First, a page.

Scientific Breakthrough Gone Awry
"We found this diagram this morning and thought
we'd recovered it. But it turned out to be a blueprint
for the new roller coaster over at Six Flags."
Not long after scientists at The Human Genome Project announced the world's first comprehensive mapping of the complete human gene, they were forced to hold yet another, more somber, press conference.
"Well, uh... we lost it again," admitted Dr. Herbert Mulch, lead researcher on the project. "Our computers spent five years logging data, chemical formulas and DNA patterns. Then we downloaded it all onto two hard drives... and now... well... we can't find them."
"This morning, we thought we'd found it," reported the researcher. "But it turned out to be a diagram of the new roller coaster over at Six Flags."
Needless to say, many were disturbed at the news. "How scientists could lose valuable information like this is beyond me," complained ex-congressman Bob Dornan. "If this were to fall into the wrong hands, who knows where the human race could end up? What if monkeys got hold of it? They could catch up with us!"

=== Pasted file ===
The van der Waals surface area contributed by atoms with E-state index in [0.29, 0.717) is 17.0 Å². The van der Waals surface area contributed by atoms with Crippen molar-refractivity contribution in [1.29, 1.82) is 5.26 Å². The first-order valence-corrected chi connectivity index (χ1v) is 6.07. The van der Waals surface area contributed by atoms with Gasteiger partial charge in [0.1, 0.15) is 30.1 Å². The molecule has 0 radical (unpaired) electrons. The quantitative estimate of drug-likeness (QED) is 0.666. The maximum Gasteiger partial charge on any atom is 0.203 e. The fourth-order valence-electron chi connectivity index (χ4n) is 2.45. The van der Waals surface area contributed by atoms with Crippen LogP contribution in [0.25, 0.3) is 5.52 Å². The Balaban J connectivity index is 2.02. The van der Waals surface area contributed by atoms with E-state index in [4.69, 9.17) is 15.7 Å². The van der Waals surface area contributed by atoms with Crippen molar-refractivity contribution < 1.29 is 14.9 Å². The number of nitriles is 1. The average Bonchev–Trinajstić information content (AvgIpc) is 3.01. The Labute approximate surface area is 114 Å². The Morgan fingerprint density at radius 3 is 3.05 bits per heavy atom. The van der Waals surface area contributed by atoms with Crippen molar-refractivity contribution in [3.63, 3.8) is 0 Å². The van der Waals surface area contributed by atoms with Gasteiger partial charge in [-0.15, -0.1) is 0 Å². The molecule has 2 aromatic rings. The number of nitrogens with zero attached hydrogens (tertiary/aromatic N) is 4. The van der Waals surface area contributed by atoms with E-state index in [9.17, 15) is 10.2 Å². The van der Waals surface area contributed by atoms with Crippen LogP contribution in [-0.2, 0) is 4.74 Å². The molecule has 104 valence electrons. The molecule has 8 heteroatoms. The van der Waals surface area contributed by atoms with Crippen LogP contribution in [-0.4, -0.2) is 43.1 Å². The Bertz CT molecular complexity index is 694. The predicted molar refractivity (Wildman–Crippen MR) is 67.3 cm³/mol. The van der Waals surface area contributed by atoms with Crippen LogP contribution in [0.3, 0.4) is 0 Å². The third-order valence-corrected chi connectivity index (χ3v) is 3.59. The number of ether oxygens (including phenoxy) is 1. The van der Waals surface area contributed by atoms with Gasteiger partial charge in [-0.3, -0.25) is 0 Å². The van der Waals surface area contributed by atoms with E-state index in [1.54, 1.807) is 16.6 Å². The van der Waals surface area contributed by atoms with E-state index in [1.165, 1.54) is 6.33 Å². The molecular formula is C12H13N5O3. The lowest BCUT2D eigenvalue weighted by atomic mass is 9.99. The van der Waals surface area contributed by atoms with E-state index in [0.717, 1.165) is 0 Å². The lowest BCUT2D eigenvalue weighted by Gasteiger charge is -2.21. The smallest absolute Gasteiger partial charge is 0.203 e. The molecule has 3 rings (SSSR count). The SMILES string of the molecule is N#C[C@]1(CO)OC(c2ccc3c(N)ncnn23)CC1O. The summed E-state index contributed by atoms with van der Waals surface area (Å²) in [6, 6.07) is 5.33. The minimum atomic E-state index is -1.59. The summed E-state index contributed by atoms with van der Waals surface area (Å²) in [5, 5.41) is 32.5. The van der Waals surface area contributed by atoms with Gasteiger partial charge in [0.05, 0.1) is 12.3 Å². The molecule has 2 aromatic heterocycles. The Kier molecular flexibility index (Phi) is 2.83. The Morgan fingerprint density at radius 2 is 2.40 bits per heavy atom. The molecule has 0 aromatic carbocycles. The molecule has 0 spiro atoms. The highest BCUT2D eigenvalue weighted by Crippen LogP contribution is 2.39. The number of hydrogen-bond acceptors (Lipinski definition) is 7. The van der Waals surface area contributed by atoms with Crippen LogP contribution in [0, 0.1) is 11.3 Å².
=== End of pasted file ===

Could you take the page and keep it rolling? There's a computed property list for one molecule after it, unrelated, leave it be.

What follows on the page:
Several religious leaders rejoiced at the news. "Some things just aren't meant to be known by man," said Reverend Jerry Falwell. "I personally don't think there ever was such thing as a human genome. If you want to find the blueprint for man, you better start talking to the architect upstairs."
Radio talk show host, Dr. Laura Schlessinger, regretted the loss. "Someone might have been able to engineer a race of people that would meet my moral standards. And leave out all those mistakes we have now."
O.J. Simpson was particularly upset by the announcement. "That was the breakthrough I've been waiting five years for. I was counting on that DNA research stuff to find the real killer. Yeah, that's what I was waiting for. But now I guess I'll just have to keep waiting." The one-time Heisman Trophy winner continued shake his head in regret as they called him to the next tee.
Al Gore's voice cracked a bit when he responded to the announcement. "This is very painful for me personally, since I invented DNA."
Harold Rebus, head of security for the Nuclear Weapons Research Lab at Los Alamos was sympathetic to the scientist's plight.
"Stuff happens. Have they checked behind the copier?"